Radiation Protection Today - Spring 2022 - Page 14

Management of radioac ve sources

The management of radioactive sources is a complex process requiring compliance with legislation including the Ionising Radiations Regulations 2017 ( IRR17 ), environmental and transport regulations . Source holdings range from small numbers of low activity sealed and unsealed sources used , for example , in schools and colleges , pharmaceutical and university research , through to large numbers of low and high activity sealed sources ( HASS ) used on nuclear sites , in radiography , hospitals , universities , and the oil and gas industry . The IAEA has produced comprehensive guidance for the management of radioactive sources , such as its Safety Guide - Categorization of Radioactive Sources – RS-G-1.9 ( STI / PUB / 1227 ( https :// bit . ly / 3PbI0AG )). Most sources are manufactured abroad and imported , so the management and transport of highly active sources throughout the world by road , air and sea must be considered . Transport is governed by a separate set of regulations .
Key Regulations and Guidance Activities involving radioactive sources , whether sealed or unsealed , are subject to permitting under the Environmental Permitting ( England and Wales ) Regulations 2016 ( EPR ), the Environmental Authorisation ( Scotland ) Regulations 2018 , and the Radioactive Substances Act 1993 in Northern Ireland . This is unless they meet the criteria for exemption ( or , in Scotland , General Binding Rules ), but even then , sources need to be controlled for disposal purposes . Guidance on the environmental regulations for England and Wales can be found at Environmental permitting guidance : Core guidance ( https :// bit . ly / 3yhRDYl ). For Scotland , guidance can be found at RS authorisation guide v1.2 ( https :// bit . ly / 3KPbP6G ). Guidance for Northern Ireland is published at https :// bit . ly / 3L1mFGV . comply with Home Office requirements , coordinated through Counter Terrorism Security Advisers ( CTSA ). Sources classed as nuclear and fissionable material will also be subject to The Nuclear Safeguards ( EU Exit ) Regulations 2019 , to comply with international treaty obligations for global nuclear non-proliferation .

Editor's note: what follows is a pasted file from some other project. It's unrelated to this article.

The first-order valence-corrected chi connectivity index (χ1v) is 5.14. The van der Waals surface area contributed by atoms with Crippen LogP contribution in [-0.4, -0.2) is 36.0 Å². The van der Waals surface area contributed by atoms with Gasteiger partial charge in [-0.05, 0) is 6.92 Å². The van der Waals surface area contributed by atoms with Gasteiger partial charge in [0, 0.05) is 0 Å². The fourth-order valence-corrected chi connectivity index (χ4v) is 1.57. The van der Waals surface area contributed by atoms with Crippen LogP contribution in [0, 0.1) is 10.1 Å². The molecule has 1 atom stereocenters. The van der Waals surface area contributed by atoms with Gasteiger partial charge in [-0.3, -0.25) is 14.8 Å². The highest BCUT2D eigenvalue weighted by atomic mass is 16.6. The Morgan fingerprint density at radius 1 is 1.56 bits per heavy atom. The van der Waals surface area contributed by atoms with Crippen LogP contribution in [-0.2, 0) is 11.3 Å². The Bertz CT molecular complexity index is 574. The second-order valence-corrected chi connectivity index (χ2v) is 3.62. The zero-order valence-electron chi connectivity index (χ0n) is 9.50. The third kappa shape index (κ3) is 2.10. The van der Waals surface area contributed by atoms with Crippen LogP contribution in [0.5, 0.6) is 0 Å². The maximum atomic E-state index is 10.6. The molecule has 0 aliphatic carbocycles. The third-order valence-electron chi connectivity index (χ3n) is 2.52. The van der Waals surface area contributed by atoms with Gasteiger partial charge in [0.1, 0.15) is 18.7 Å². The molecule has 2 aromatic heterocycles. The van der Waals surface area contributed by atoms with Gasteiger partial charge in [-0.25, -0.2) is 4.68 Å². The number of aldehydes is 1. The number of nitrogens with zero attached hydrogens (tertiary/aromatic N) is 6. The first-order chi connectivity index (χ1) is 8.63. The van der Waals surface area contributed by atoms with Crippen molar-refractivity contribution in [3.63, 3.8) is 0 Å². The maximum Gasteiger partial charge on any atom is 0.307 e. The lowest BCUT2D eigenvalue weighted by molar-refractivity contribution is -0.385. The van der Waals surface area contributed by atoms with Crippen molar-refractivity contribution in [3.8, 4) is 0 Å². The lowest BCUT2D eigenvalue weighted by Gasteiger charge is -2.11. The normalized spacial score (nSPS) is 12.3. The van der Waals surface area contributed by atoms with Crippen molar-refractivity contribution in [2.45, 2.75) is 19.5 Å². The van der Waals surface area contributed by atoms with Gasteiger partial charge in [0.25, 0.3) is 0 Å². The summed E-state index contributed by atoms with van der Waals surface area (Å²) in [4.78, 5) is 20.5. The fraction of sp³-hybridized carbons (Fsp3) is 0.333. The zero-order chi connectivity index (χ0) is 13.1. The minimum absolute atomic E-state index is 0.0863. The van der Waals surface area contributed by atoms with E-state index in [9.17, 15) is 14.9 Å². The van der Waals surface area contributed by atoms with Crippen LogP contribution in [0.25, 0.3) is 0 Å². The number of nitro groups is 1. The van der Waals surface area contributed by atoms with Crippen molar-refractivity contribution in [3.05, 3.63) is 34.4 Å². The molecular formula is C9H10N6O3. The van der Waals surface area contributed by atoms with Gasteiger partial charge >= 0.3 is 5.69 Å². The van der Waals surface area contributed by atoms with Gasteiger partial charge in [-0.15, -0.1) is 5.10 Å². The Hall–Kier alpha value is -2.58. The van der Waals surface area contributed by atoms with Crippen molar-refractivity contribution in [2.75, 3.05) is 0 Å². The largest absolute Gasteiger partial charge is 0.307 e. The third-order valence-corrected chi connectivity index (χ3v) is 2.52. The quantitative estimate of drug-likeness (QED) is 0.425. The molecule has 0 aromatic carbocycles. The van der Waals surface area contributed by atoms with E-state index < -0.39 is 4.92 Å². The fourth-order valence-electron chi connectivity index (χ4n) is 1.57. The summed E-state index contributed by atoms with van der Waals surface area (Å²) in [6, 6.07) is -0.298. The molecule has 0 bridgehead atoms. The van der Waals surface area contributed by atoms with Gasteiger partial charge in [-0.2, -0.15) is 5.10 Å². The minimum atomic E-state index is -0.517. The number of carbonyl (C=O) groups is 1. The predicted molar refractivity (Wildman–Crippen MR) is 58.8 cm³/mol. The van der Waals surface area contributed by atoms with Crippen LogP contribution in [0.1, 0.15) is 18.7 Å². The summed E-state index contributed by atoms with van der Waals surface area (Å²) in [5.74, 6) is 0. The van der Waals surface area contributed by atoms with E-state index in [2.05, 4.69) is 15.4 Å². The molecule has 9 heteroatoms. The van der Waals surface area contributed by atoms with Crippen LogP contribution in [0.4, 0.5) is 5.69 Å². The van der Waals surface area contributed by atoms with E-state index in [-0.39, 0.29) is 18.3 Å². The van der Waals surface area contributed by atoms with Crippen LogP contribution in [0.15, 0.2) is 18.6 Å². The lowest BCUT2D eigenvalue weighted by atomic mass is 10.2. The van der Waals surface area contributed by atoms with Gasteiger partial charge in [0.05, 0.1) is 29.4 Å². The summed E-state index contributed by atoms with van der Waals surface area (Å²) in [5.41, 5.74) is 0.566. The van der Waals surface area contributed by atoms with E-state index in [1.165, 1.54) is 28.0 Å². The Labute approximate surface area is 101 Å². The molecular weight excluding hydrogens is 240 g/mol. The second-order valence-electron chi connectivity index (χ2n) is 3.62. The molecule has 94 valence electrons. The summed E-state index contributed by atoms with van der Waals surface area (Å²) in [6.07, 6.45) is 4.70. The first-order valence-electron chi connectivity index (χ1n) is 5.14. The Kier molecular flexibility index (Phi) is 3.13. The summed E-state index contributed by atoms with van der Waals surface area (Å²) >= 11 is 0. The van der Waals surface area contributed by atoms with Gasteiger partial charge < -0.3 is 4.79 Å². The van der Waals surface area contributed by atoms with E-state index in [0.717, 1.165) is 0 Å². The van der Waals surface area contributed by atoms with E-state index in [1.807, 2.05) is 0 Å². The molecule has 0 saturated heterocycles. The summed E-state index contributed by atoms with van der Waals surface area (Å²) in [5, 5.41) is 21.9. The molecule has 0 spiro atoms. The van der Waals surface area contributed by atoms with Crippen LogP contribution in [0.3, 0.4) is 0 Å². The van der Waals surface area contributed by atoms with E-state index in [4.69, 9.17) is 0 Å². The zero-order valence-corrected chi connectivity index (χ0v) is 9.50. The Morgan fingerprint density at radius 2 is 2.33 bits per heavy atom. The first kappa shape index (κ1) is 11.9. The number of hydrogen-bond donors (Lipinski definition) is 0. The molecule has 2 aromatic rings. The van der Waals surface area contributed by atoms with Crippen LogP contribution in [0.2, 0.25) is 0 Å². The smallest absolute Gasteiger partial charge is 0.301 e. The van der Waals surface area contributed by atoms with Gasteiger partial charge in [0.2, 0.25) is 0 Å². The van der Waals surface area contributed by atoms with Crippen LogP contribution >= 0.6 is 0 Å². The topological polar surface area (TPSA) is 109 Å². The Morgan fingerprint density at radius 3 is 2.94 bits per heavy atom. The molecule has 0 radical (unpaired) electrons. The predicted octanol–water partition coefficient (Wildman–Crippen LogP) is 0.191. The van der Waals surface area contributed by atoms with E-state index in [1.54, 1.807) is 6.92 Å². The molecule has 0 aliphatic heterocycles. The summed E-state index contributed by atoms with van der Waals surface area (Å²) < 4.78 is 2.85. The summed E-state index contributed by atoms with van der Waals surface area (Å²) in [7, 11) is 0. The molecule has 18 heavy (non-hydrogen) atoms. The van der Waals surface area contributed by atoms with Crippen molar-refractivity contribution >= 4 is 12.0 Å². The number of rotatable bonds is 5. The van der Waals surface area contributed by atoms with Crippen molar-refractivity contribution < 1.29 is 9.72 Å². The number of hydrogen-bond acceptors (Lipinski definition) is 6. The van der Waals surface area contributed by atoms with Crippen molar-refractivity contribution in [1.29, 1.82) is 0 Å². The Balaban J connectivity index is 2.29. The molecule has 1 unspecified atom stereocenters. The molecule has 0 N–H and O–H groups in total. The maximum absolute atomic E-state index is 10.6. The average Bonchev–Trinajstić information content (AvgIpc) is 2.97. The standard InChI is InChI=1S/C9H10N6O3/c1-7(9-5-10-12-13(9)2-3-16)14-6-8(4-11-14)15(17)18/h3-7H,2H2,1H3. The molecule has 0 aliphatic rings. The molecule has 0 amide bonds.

Regardless of the size and nature of the source holdings , the regulations ( particularly IRR17 ) require appropriate management of sources including :
• safe and secure storage , with the store being suitably ventilated , labelled and sources shielded
• suitable systems for record keeping , including inventory , accountancy and disposals of sealed and unsealed sources
• periodic leak testing ( for sealed sources )
• identification of responsible persons in local rules and work procedures
• appropriate calibrated instrumentation being available Most establishments use a form of database to control procurement , accountancy and disposal of sealed and unsealed sources , unless numbers are very small . Commercial software is available for non-nuclear , unsealed sources which records waste disposals as well as providing an inventory .
Routine Inspections Inspections are routinely undertaken by HSE ( Health and Safety Executive ) and ONR ( Office for Nuclear Regulation ) to monitor compliance with IRR17 . Where environmental permits / authorisations are held , the regulator may inspect on a regular basis depending on the nature and types of sources held . Nuclear materials will be inspected by the ONR Safeguards personnel .
The regulations also apply to high activity sealed sources ( HASS ) which are subject to additional security requirements and need to
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